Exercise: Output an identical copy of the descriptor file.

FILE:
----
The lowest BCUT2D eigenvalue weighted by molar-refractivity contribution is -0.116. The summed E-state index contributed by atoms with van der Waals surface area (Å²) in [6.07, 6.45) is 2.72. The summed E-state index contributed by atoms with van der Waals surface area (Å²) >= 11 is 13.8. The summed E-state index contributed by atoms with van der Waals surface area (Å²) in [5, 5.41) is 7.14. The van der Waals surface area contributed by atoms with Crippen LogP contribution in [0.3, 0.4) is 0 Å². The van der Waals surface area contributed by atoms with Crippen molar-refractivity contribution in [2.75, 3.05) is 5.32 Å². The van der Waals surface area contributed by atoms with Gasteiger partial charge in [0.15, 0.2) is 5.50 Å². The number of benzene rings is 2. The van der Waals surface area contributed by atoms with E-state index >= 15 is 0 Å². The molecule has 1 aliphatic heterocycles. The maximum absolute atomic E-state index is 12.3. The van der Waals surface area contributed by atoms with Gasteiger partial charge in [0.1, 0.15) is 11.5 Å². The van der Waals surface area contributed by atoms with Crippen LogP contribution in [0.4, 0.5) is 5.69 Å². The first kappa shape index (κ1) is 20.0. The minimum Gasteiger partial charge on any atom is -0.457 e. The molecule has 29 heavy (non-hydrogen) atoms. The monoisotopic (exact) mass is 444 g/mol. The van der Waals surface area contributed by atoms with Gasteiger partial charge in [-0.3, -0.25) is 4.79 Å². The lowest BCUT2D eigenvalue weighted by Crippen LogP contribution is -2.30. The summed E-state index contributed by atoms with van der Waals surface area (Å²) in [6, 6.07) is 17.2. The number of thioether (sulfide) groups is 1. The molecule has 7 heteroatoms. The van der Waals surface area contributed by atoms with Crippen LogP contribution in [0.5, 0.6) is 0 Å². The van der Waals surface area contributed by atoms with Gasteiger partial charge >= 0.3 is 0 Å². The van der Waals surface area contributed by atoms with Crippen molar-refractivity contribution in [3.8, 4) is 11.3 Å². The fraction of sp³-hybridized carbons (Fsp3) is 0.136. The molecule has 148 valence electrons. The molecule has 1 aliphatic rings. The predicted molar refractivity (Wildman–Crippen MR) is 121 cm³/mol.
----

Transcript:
The lowest BCUT2D eigenvalue weighted by molar-refractivity contribution is -0.116. The summed E-state index contributed by atoms with van der Waals surface area (Å²) in [6.07, 6.45) is 2.72. The summed E-state index contributed by atoms with van der Waals surface area (Å²) >= 11 is 13.8. The summed E-state index contributed by atoms with van der Waals surface area (Å²) in [5, 5.41) is 7.14. The van der Waals surface area contributed by atoms with Crippen LogP contribution in [0.3, 0.4) is 0 Å². The van der Waals surface area contributed by atoms with Crippen molar-refractivity contribution in [2.75, 3.05) is 5.32 Å². The van der Waals surface area contributed by atoms with Gasteiger partial charge in [0.15, 0.2) is 5.50 Å². The number of benzene rings is 2. The van der Waals surface area contributed by atoms with E-state index >= 15 is 0 Å². The molecule has 1 aliphatic heterocycles. The maximum absolute atomic E-state index is 12.3. The van der Waals surface area contributed by atoms with Gasteiger partial charge in [0.1, 0.15) is 11.5 Å². The van der Waals surface area contributed by atoms with Crippen LogP contribution in [0.4, 0.5) is 5.69 Å². The first kappa shape index (κ1) is 20.0. The minimum Gasteiger partial charge on any atom is -0.457 e. The molecule has 29 heavy (non-hydrogen) atoms. The monoisotopic (exact) mass is 444 g/mol. The van der Waals surface area contributed by atoms with Gasteiger partial charge in [-0.3, -0.25) is 4.79 Å². The lowest BCUT2D eigenvalue weighted by Crippen LogP contribution is -2.30. The summed E-state index contributed by atoms with van der Waals surface area (Å²) in [6, 6.07) is 17.2. The number of thioether (sulfide) groups is 1. The molecule has 7 heteroatoms. The van der Waals surface area contributed by atoms with Crippen LogP contribution in [0.5, 0.6) is 0 Å². The van der Waals surface area contributed by atoms with Gasteiger partial charge >= 0.3 is 0 Å². The van der Waals surface area contributed by atoms with Crippen molar-refractivity contribution in [3.8, 4) is 11.3 Å². The fraction of sp³-hybridized carbons (Fsp3) is 0.136. The molecule has 148 valence electrons. The molecule has 1 aliphatic rings. The predicted molar refractivity (Wildman–Crippen MR) is 121 cm³/mol.